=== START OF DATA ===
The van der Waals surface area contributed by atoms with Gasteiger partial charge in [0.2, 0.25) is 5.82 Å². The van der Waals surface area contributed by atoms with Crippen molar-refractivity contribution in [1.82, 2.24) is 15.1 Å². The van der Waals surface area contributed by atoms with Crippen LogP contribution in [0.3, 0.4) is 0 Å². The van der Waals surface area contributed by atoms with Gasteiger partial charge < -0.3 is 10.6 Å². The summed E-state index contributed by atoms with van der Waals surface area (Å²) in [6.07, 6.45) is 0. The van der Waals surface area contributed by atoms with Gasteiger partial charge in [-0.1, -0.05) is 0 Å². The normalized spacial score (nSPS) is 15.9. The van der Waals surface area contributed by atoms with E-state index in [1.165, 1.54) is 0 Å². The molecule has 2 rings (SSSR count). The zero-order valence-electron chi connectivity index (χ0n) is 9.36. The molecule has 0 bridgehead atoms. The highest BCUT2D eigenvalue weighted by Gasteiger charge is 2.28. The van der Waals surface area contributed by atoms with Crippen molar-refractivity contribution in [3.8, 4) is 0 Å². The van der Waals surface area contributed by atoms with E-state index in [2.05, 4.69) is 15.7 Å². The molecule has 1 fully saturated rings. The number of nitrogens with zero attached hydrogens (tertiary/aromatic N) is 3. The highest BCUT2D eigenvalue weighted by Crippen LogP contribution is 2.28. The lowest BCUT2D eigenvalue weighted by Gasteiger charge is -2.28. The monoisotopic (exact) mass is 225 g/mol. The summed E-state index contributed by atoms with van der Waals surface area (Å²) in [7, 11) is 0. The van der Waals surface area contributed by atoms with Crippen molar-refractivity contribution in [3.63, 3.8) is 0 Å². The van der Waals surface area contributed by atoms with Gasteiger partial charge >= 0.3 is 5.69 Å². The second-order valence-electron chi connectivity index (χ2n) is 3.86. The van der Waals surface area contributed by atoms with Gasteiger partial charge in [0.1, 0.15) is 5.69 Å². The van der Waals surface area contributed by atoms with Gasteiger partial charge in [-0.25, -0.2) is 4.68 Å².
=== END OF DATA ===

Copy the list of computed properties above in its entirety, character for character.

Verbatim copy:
The van der Waals surface area contributed by atoms with Gasteiger partial charge in [0.2, 0.25) is 5.82 Å². The van der Waals surface area contributed by atoms with Crippen molar-refractivity contribution in [1.82, 2.24) is 15.1 Å². The van der Waals surface area contributed by atoms with Crippen LogP contribution in [0.3, 0.4) is 0 Å². The van der Waals surface area contributed by atoms with Gasteiger partial charge < -0.3 is 10.6 Å². The summed E-state index contributed by atoms with van der Waals surface area (Å²) in [6.07, 6.45) is 0. The van der Waals surface area contributed by atoms with Gasteiger partial charge in [-0.1, -0.05) is 0 Å². The normalized spacial score (nSPS) is 15.9. The van der Waals surface area contributed by atoms with E-state index in [1.165, 1.54) is 0 Å². The molecule has 2 rings (SSSR count). The zero-order valence-electron chi connectivity index (χ0n) is 9.36. The molecule has 0 bridgehead atoms. The highest BCUT2D eigenvalue weighted by Gasteiger charge is 2.28. The van der Waals surface area contributed by atoms with Crippen molar-refractivity contribution in [3.8, 4) is 0 Å². The van der Waals surface area contributed by atoms with E-state index in [2.05, 4.69) is 15.7 Å². The molecule has 1 fully saturated rings. The number of nitrogens with zero attached hydrogens (tertiary/aromatic N) is 3. The highest BCUT2D eigenvalue weighted by Crippen LogP contribution is 2.28. The lowest BCUT2D eigenvalue weighted by Gasteiger charge is -2.28. The monoisotopic (exact) mass is 225 g/mol. The summed E-state index contributed by atoms with van der Waals surface area (Å²) in [7, 11) is 0. The van der Waals surface area contributed by atoms with Crippen molar-refractivity contribution in [3.63, 3.8) is 0 Å². The van der Waals surface area contributed by atoms with Gasteiger partial charge >= 0.3 is 5.69 Å². The second-order valence-electron chi connectivity index (χ2n) is 3.86. The van der Waals surface area contributed by atoms with Gasteiger partial charge in [0.1, 0.15) is 5.69 Å². The van der Waals surface area contributed by atoms with Gasteiger partial charge in [-0.25, -0.2) is 4.68 Å².